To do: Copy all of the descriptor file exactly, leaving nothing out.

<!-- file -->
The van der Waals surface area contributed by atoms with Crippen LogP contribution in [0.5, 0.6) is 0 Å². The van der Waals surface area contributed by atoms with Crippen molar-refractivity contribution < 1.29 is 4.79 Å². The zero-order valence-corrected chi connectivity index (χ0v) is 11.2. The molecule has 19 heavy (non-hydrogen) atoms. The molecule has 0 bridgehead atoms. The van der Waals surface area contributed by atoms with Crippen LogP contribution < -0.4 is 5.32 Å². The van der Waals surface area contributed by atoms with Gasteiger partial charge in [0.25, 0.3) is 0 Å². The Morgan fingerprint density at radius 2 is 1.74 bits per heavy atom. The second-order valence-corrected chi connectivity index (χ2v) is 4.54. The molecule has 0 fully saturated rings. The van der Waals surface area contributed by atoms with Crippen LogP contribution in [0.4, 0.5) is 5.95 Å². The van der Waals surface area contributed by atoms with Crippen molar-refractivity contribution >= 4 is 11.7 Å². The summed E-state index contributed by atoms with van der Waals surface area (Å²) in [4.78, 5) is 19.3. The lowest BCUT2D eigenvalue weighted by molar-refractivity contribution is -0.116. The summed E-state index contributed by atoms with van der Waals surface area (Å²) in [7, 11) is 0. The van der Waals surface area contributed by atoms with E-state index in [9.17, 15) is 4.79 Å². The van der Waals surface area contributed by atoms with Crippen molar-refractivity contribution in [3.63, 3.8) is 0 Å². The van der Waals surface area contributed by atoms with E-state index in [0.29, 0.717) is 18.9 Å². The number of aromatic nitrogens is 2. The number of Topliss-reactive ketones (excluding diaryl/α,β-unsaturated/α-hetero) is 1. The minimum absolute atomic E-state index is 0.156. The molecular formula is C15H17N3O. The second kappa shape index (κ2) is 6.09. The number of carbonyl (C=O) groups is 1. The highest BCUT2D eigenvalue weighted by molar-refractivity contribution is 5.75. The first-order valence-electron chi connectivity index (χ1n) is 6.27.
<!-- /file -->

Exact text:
The van der Waals surface area contributed by atoms with Crippen LogP contribution in [0.5, 0.6) is 0 Å². The van der Waals surface area contributed by atoms with Crippen molar-refractivity contribution < 1.29 is 4.79 Å². The zero-order valence-corrected chi connectivity index (χ0v) is 11.2. The molecule has 19 heavy (non-hydrogen) atoms. The molecule has 0 bridgehead atoms. The van der Waals surface area contributed by atoms with Crippen LogP contribution < -0.4 is 5.32 Å². The van der Waals surface area contributed by atoms with Gasteiger partial charge in [0.25, 0.3) is 0 Å². The Morgan fingerprint density at radius 2 is 1.74 bits per heavy atom. The second-order valence-corrected chi connectivity index (χ2v) is 4.54. The molecule has 0 fully saturated rings. The van der Waals surface area contributed by atoms with Crippen LogP contribution in [0.4, 0.5) is 5.95 Å². The van der Waals surface area contributed by atoms with Crippen molar-refractivity contribution >= 4 is 11.7 Å². The summed E-state index contributed by atoms with van der Waals surface area (Å²) in [4.78, 5) is 19.3. The lowest BCUT2D eigenvalue weighted by molar-refractivity contribution is -0.116. The summed E-state index contributed by atoms with van der Waals surface area (Å²) in [7, 11) is 0. The van der Waals surface area contributed by atoms with E-state index in [9.17, 15) is 4.79 Å². The van der Waals surface area contributed by atoms with Crippen molar-refractivity contribution in [3.63, 3.8) is 0 Å². The van der Waals surface area contributed by atoms with E-state index in [0.29, 0.717) is 18.9 Å². The number of aromatic nitrogens is 2. The number of Topliss-reactive ketones (excluding diaryl/α,β-unsaturated/α-hetero) is 1. The minimum absolute atomic E-state index is 0.156. The molecular formula is C15H17N3O. The second kappa shape index (κ2) is 6.09. The number of carbonyl (C=O) groups is 1. The highest BCUT2D eigenvalue weighted by molar-refractivity contribution is 5.75. The first-order valence-electron chi connectivity index (χ1n) is 6.27.